Breach, Data Security, Vulnerability Management

Microsoft makes CodeQL queries public so security pros can better understand SolarWinds attack

Microsoft released a ‘lite’ slate of updates for Patch Tuesday (Microsoft)

Microsoft has won praise from security researchers by making its  CodeQL queries public so any organization could use the open source tools to analyze if they experienced any vulnerabilities from the SolarWinds hack or similar supply chain attacks.  

CodeQL queries code as if it were data, which lets developers write a query that finds all the variants of a vulnerability, and then share it with others.

In a blog post Thursday that details how it used the CodeQL technique, Microsoft referred to the SolarWinds attack as Solorigate. In this case, the attacker got into the remote management software servers of multiple companies and injected a backdoor into the SolarWinds Orion software update. The attacker modified the binaries in Orion and distributed them via previously legitimate update channels. This let the attacker remotely perform malicious activities, such as credential theft, privilege escalation, and lateral movement to steal sensitive information.

Microsoft said the SolarWinds incident has reminded organizations to reflect not just on their readiness to respond to sophisticated attacks, but also the resilience of its own codebases. In the blog, Microsoft explains its use of CodeQL queries to analyze its source code at scale and rule out the presence of the code-level indicators of compromise (IoCs) and coding patterns associated with Solorigate. 

“Note that the queries we cover in this blog simply serve to home in on source code that shares similarities with the source in the Solorigate implant, either in the syntactic elements (names, literals) or in functionality,” the blog said. “Both can occur coincidentally in benign code, so all findings will need review to determine if they are actionable. Additionally, there’s no guarantee that the malicious actor is constrained to the same functionality or coding style in other operations, so these queries may not detect other implants that deviate significantly from the tactics seen in the Solorigate implant.”

Microsoft underscored that security researchers should only consider what they outlined in the blog as just a part in a mosaic of techniques to audit for compromise.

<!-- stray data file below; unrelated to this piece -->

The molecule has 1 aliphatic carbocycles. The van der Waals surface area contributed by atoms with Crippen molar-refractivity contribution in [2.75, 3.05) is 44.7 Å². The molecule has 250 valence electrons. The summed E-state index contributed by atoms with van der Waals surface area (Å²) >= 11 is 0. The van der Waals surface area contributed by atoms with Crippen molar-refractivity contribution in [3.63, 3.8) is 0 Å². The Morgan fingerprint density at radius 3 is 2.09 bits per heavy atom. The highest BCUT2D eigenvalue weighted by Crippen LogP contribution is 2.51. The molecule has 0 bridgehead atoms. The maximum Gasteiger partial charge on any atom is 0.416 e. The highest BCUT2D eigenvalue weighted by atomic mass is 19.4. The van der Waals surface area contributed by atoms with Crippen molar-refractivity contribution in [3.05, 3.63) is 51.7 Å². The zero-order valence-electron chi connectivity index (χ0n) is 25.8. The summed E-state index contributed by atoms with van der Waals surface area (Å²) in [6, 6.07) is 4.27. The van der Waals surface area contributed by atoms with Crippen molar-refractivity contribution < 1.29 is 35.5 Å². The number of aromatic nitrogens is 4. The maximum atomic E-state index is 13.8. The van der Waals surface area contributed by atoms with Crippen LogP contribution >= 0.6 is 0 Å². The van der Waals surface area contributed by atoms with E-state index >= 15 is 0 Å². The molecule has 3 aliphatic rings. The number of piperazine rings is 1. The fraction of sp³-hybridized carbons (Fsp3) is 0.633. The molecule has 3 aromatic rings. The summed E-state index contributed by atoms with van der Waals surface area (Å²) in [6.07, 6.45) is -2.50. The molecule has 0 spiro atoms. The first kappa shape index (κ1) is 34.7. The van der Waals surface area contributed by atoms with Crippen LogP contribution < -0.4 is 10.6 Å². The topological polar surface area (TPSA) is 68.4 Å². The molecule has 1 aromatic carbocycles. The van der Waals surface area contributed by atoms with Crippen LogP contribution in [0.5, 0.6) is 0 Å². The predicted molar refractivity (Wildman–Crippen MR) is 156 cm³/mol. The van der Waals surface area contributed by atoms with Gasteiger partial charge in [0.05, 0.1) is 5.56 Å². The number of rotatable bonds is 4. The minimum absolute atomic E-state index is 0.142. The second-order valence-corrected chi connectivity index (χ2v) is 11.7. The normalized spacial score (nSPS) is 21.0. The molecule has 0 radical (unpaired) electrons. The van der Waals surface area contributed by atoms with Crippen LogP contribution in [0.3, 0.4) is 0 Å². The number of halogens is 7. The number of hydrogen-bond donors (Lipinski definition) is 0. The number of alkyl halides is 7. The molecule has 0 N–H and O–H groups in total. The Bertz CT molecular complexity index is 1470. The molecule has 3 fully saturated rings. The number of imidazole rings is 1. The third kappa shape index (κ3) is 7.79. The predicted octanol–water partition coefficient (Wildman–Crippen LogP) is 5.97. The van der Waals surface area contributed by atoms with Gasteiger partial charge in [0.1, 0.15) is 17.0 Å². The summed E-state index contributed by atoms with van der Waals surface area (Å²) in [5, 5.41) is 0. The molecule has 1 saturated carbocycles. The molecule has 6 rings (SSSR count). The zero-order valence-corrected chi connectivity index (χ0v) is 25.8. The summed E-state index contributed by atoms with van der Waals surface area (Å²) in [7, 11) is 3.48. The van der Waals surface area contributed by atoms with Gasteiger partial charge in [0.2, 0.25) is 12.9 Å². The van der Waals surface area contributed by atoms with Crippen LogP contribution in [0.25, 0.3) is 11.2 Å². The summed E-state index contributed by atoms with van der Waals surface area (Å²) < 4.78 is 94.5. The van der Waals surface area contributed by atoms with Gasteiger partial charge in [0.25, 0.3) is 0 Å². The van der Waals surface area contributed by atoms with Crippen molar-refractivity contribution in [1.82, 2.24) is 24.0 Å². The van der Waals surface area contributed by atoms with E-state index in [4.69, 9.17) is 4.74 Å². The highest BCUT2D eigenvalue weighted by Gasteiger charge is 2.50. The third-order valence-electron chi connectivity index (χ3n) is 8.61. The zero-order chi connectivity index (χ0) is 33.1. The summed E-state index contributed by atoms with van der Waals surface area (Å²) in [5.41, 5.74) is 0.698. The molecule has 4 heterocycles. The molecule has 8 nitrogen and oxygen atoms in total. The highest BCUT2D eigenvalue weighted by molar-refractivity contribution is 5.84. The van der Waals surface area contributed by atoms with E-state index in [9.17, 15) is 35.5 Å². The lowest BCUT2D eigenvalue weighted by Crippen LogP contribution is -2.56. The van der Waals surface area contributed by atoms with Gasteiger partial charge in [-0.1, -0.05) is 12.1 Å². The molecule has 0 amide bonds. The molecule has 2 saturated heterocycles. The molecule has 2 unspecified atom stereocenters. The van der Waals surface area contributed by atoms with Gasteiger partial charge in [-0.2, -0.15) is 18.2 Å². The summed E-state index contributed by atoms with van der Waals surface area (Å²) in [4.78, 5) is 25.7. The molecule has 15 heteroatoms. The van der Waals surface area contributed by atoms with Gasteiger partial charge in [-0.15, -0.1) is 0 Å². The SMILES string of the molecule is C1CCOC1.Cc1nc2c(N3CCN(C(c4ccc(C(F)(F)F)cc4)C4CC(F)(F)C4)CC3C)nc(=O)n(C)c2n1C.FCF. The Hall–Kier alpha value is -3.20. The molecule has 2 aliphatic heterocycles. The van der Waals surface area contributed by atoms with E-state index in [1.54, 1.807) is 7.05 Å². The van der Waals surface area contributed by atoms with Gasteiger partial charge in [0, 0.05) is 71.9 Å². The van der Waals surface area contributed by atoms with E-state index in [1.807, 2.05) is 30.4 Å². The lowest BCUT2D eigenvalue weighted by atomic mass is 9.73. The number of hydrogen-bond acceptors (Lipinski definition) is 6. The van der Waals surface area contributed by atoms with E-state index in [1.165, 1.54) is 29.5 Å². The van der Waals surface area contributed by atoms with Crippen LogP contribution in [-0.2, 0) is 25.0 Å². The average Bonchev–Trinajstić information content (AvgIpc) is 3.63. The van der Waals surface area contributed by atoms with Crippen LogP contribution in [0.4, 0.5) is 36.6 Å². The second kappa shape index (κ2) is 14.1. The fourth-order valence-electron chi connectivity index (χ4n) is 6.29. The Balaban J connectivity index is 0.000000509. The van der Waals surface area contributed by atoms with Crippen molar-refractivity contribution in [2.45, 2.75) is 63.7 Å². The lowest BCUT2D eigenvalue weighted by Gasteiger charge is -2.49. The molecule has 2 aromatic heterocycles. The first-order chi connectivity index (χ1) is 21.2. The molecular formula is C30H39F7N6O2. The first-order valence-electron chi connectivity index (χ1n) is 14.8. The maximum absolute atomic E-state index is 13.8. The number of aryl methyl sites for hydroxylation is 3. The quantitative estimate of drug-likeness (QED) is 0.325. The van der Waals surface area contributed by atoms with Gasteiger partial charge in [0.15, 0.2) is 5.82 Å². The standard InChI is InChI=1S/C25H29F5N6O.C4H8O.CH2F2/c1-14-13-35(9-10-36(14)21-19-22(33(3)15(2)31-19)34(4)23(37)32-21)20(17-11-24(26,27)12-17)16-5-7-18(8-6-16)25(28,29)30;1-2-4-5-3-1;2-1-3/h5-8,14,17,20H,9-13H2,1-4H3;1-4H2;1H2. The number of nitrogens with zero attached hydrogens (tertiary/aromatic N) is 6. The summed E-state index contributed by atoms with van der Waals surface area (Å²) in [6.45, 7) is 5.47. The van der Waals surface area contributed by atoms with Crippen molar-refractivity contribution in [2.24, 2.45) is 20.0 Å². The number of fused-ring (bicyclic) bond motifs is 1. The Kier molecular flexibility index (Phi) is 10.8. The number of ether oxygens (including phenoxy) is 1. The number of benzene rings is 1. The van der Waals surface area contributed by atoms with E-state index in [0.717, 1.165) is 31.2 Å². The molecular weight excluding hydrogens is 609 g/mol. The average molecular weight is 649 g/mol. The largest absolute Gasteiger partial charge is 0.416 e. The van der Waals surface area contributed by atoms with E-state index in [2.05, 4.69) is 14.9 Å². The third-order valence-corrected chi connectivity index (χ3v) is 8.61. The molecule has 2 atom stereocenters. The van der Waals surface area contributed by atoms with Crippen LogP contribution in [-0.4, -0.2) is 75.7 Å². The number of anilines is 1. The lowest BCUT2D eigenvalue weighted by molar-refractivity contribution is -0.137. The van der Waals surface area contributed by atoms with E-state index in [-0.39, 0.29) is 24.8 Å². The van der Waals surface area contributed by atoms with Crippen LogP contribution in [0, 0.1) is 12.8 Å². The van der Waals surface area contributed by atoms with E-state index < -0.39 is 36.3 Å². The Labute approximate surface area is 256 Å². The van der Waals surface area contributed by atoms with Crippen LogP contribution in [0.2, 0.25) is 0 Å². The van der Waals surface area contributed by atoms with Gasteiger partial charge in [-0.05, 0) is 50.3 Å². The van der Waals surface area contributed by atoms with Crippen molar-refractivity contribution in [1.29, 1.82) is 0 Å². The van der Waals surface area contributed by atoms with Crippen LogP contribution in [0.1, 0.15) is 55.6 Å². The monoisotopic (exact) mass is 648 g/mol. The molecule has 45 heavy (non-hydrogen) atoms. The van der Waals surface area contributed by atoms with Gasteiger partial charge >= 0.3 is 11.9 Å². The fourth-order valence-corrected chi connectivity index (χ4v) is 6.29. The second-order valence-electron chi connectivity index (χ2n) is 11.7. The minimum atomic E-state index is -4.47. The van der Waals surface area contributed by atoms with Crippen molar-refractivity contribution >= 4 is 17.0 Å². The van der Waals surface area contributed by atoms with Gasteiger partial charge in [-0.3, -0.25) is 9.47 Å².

Security researchers were quite pleased to learn of Microsoft’s decision to share its CodeQL queries.

Andrew Barratt, managing principal of solutions and investigations at Coalfire, said while Microsoft quite often gets criticized by parts of the security community, the software maker has shared another useful set of tools and techniques that incident responders and blue teamers can leverage to further automate their efforts. Barratt added that analyzing the SolarWinds compromise, or even just ‘potential’ compromise activity has been a large part of his company’s Q1 activity for clients and anything they can leverage to support these efforts will further speed-up the analysis.

“Using CodeQL with some of the additional support provided by Microsoft could be the start of building a much more defensive posture when aiming to develop secure products,” Barratt said. “It can be integrated into the development pipeline, but also has the potential to be leveraged as part of the analysis of other third-party code that may have a ‘copycat’ attack. While that’s great in the short-term, the real value is the knowledge this will drive across the community just because of Microsoft’s broad reach. This will help trigger answers to the ‘where do we start’ question.”

Lamar Bailey, senior director of security research at Tripwire, welcomed Microsoft’s move, saying it was a positive for the entire cybersecurity industry.

“Through greater collaboration and partnerships, we will begin to see the battle swing in our favor and put an end to significant cyberattacks like the ones we have witnessed these past months,” Bailey said.   

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